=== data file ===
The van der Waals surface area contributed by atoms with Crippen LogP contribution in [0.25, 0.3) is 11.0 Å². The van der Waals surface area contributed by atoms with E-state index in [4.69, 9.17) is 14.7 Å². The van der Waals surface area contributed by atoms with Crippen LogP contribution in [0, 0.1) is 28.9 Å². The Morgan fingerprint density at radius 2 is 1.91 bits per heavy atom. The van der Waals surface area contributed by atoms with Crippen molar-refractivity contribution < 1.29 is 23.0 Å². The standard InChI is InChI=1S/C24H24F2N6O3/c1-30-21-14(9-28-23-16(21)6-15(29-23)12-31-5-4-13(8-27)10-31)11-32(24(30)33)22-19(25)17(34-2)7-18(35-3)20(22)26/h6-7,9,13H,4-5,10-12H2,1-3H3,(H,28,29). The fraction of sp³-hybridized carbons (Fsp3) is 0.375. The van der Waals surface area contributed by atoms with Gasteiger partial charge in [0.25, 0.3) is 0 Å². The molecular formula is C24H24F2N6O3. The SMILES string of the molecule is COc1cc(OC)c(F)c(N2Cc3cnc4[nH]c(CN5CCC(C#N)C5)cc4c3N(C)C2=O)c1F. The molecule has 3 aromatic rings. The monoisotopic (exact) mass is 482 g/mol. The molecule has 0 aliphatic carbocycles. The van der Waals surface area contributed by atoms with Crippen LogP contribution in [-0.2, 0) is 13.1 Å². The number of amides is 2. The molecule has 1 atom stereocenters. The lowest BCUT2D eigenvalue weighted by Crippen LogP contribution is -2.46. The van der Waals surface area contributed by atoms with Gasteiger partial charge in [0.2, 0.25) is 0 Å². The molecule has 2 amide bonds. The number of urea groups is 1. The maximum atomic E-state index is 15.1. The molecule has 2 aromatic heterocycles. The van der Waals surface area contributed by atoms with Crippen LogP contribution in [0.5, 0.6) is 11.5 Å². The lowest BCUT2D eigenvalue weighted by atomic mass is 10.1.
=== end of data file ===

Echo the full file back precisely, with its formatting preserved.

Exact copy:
The van der Waals surface area contributed by atoms with Crippen LogP contribution in [0.25, 0.3) is 11.0 Å². The van der Waals surface area contributed by atoms with E-state index in [4.69, 9.17) is 14.7 Å². The van der Waals surface area contributed by atoms with Crippen LogP contribution in [0, 0.1) is 28.9 Å². The Morgan fingerprint density at radius 2 is 1.91 bits per heavy atom. The van der Waals surface area contributed by atoms with Crippen molar-refractivity contribution < 1.29 is 23.0 Å². The standard InChI is InChI=1S/C24H24F2N6O3/c1-30-21-14(9-28-23-16(21)6-15(29-23)12-31-5-4-13(8-27)10-31)11-32(24(30)33)22-19(25)17(34-2)7-18(35-3)20(22)26/h6-7,9,13H,4-5,10-12H2,1-3H3,(H,28,29). The fraction of sp³-hybridized carbons (Fsp3) is 0.375. The van der Waals surface area contributed by atoms with Gasteiger partial charge in [0.25, 0.3) is 0 Å². The molecular formula is C24H24F2N6O3. The SMILES string of the molecule is COc1cc(OC)c(F)c(N2Cc3cnc4[nH]c(CN5CCC(C#N)C5)cc4c3N(C)C2=O)c1F. The molecule has 3 aromatic rings. The monoisotopic (exact) mass is 482 g/mol. The molecule has 0 aliphatic carbocycles. The van der Waals surface area contributed by atoms with Crippen LogP contribution in [-0.2, 0) is 13.1 Å². The number of amides is 2. The molecule has 1 atom stereocenters. The lowest BCUT2D eigenvalue weighted by Crippen LogP contribution is -2.46. The van der Waals surface area contributed by atoms with Gasteiger partial charge in [0.2, 0.25) is 0 Å². The molecule has 2 amide bonds. The number of urea groups is 1. The maximum atomic E-state index is 15.1. The molecule has 2 aromatic heterocycles. The van der Waals surface area contributed by atoms with Crippen LogP contribution in [0.5, 0.6) is 11.5 Å². The lowest BCUT2D eigenvalue weighted by atomic mass is 10.1.